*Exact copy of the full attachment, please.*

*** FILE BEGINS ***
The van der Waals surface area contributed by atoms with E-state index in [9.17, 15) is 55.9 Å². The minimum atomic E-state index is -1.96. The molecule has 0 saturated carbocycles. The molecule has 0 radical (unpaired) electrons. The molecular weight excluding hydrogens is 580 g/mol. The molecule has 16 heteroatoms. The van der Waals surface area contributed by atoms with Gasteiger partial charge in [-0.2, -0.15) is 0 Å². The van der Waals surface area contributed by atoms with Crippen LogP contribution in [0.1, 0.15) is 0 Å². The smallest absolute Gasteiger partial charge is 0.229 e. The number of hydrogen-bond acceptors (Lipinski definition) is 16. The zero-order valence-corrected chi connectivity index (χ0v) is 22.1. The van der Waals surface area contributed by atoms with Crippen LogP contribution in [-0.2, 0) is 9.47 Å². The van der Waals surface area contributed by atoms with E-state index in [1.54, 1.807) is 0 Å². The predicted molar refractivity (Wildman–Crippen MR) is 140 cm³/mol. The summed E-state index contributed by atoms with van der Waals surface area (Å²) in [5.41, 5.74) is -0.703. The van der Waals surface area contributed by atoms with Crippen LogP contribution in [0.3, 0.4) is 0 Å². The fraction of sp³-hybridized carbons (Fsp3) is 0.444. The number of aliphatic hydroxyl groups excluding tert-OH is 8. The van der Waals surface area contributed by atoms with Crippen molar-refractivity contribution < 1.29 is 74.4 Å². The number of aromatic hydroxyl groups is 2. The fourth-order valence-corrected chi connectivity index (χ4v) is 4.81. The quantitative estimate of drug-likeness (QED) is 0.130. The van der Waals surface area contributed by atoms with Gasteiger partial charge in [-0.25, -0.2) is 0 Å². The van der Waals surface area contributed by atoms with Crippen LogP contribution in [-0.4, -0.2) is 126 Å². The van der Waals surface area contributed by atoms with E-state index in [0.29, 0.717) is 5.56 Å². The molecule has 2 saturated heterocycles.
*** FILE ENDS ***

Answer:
The van der Waals surface area contributed by atoms with E-state index in [9.17, 15) is 55.9 Å². The minimum atomic E-state index is -1.96. The molecule has 0 saturated carbocycles. The molecule has 0 radical (unpaired) electrons. The molecular weight excluding hydrogens is 580 g/mol. The molecule has 16 heteroatoms. The van der Waals surface area contributed by atoms with Gasteiger partial charge in [-0.2, -0.15) is 0 Å². The van der Waals surface area contributed by atoms with Crippen LogP contribution in [0.1, 0.15) is 0 Å². The smallest absolute Gasteiger partial charge is 0.229 e. The number of hydrogen-bond acceptors (Lipinski definition) is 16. The zero-order valence-corrected chi connectivity index (χ0v) is 22.1. The van der Waals surface area contributed by atoms with Crippen LogP contribution in [-0.2, 0) is 9.47 Å². The van der Waals surface area contributed by atoms with E-state index in [1.54, 1.807) is 0 Å². The predicted molar refractivity (Wildman–Crippen MR) is 140 cm³/mol. The summed E-state index contributed by atoms with van der Waals surface area (Å²) in [5.41, 5.74) is -0.703. The van der Waals surface area contributed by atoms with Crippen LogP contribution in [0.3, 0.4) is 0 Å². The fraction of sp³-hybridized carbons (Fsp3) is 0.444. The number of aliphatic hydroxyl groups excluding tert-OH is 8. The van der Waals surface area contributed by atoms with Crippen molar-refractivity contribution < 1.29 is 74.4 Å². The number of aromatic hydroxyl groups is 2. The fourth-order valence-corrected chi connectivity index (χ4v) is 4.81. The quantitative estimate of drug-likeness (QED) is 0.130. The van der Waals surface area contributed by atoms with Gasteiger partial charge in [-0.25, -0.2) is 0 Å². The van der Waals surface area contributed by atoms with Crippen LogP contribution in [-0.4, -0.2) is 126 Å². The van der Waals surface area contributed by atoms with E-state index in [0.29, 0.717) is 5.56 Å². The molecule has 2 saturated heterocycles.